Given your correspondent’s failure to understand a few minutes of that hearing, no wonder you totally missed the mountain of evidence over three weeks of hearings on how the authorities kept letting off VIP paedophiles and suspected VIP paedophiles.

I am well known for publishing articles in the public interest based on a wide variety of leaked reports and evidence that authorities want to suppress, including during my time as editor of Exaro and as co-ordinator of the FOIA Centre. So much for your “conspiracy theories”.

Private Eye’s continual attacks on survivors of sexual abuse, whistleblowers and journalists who shed light on VIP paedophiles show how much you miss the late Paul Foot, one of the first to try to expose this very issue. I remind you that news is what somebody somewhere wants to suppress. All the rest is advertising. Or, as in the case of your article, PR – for the establishment.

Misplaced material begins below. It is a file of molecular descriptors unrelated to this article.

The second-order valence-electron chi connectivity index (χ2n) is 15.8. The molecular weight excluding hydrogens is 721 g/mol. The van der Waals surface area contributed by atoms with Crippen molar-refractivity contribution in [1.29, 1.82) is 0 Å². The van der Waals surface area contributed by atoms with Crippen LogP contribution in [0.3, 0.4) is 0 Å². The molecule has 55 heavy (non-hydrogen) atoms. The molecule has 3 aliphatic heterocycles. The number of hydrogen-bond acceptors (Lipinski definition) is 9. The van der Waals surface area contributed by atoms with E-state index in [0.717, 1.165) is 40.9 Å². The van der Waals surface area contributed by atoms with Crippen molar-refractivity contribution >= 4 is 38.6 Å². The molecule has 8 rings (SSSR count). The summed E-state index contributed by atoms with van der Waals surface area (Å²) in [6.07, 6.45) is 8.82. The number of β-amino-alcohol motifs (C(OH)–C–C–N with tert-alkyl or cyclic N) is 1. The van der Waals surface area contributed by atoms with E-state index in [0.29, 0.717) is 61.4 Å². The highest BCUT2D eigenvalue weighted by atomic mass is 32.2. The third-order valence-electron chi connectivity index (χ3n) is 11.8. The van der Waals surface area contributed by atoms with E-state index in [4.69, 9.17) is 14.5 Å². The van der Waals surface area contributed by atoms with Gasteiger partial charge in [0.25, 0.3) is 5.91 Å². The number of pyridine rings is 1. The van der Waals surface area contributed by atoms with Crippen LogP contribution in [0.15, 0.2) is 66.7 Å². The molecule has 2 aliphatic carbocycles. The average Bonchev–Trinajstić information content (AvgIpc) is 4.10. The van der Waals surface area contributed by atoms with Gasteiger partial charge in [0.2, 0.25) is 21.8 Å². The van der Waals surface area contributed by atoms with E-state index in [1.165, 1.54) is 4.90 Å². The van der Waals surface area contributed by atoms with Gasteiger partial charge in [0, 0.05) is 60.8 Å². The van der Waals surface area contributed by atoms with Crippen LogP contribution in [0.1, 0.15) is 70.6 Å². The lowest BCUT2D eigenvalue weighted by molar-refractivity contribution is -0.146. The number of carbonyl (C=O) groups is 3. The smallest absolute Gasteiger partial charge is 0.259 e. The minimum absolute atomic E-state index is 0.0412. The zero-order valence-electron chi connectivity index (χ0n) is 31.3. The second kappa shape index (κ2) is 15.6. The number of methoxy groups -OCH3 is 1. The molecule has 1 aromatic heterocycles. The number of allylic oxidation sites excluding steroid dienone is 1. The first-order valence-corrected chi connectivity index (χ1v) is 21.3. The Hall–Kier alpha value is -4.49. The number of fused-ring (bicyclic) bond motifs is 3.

In his Tweet alongside the letter, Watts desribes the Eye as “PIE-eyed”, thus suggesting that the magazine shares the perspective of the long-dead and widely reviled Paedophile Information Exchange.

Watts’s best-known “work to expose VIP paedophiles” consists of articles he wrote for the Exaro News website in which he attributed a number of historic allegations to a certain man who attended the police with an Exaro colleague. Despite a lengthy police investigation following from this, no arrests were ever made, and indeed some of those who were named were afterwards offered compensation. The subject currently cannot be discussed in any detail for legal reasons, although hopefully these will be resolved in due course.